THURSDAY, MARCH 22, 2018, DRAGON IN THE ROOM: IS CHINA GOOD OR BAD FOR AFRICA? Dr. Wei Liang, Ph.D., Professor, Middlebury Institute of International Studies, Monterey, California


7:30 p.m., Spring Lake Village Auditorium

5555 Montgomery Drive, Santa Rosa


Members & SLV free: Visitors $5


During the last 50 years, China’s ties with Africa have undergone a remarkable transformation…from cooperating on diplomatic matters to trade and investments in a majority of the countries in Africa. A McKinsey Report states that Chinese state-owned projects in energy and infrastructure are huge, but more than 10,000 Chinese privately-owned firms are operating in Africa today. State-of-the art factories are going up in various African countries, employing African citizens, managed by Chinese employers, and producing everyday useful items.


Dr. Liang will help us understand these Chinese investments, and perhaps the “game plan” for the future relationship between China and African nations.


Dr. Liang is a professor at Middlebury Institute of International Studies at Monterey, specializing in international trade and development policy. She is a graduate of Peking University, P.R.C., and received her M.A. and Ph.D. from the University of Southern California.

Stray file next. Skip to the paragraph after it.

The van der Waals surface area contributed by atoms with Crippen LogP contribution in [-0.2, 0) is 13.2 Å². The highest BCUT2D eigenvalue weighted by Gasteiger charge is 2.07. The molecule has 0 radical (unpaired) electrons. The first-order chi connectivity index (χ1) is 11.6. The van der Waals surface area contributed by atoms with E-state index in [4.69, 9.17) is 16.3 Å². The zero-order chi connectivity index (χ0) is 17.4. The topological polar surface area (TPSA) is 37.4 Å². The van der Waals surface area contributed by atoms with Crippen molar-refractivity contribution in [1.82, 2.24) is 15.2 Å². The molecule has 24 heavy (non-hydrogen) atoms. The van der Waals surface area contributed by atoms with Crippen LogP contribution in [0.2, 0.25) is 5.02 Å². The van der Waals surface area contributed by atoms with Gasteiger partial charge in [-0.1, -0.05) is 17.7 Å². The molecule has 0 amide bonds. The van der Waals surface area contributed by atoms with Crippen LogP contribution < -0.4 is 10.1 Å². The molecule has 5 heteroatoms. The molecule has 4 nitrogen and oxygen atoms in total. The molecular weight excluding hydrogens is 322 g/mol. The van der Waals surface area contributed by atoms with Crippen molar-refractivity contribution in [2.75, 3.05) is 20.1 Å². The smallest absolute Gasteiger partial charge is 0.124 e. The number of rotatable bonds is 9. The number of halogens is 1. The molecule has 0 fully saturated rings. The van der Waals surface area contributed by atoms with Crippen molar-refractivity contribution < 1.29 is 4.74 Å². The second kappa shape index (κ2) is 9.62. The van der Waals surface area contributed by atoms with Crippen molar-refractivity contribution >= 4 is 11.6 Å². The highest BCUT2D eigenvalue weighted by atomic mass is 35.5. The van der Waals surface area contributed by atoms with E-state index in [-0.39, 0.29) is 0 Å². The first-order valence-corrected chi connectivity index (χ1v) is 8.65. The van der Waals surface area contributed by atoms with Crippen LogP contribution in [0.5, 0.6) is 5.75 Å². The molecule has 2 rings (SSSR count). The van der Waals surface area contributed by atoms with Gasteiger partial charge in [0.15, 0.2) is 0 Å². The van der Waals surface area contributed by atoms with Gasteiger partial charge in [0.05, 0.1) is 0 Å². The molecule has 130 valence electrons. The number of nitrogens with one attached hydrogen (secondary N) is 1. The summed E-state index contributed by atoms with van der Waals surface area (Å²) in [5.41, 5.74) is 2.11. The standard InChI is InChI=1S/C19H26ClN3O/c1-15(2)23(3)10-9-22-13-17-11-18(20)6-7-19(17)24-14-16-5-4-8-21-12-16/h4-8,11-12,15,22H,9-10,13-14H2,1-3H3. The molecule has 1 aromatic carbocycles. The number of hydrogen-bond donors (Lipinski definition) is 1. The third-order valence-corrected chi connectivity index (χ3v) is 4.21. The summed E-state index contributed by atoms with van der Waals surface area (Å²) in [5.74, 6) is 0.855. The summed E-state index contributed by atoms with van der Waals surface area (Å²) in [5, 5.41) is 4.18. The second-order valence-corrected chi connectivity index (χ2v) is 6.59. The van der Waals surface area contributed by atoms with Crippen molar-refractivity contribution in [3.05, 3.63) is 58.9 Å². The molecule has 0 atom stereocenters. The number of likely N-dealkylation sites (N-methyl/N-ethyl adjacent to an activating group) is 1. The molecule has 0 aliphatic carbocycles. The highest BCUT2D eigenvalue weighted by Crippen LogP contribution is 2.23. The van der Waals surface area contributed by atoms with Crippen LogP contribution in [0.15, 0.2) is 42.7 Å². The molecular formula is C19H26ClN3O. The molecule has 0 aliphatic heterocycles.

FRIDAY, APRIL 6, 2018, THE CURRENT ECONOMIC OUTLOOK AND THE IMPLICATIONS FOR MONETARY POLICY, John C. Williams, President and CEO of the Federal Reserve Bank of San Francisco

Noon, Flamingo Hotel
2777 Fourth Street, Santa Rosa

Members: $31: Nonmembers: $36
Reservations due 3/30 or earlier if capacity is reached


Our economy is central to everything we hold dear: our life, liberty, and pursuit of happiness. Given economy’s importance, what is the outlook? Our economy is expected to grow, but by how much and is that sustainable? Is inflation a concern? John Williams is eminently qualified to address these questions and discuss what our monetary strategy might be in response. His thoughts matter . . . he votes on U.S. monetary policy!

John C. Williams took office as President and CEO of the Federal Reserve Bank of San Francisco on March 1, 2011. In this role, he serves on the Federal Open Market Committee, bringing the Fed’s Twelfth District’s perspective to monetary policy discussions in Washington. Mr. Williams has a Ph.D. in Economics from Stanford University, an MSc from the London School of Economics, and an A.B. from UC Berkeley.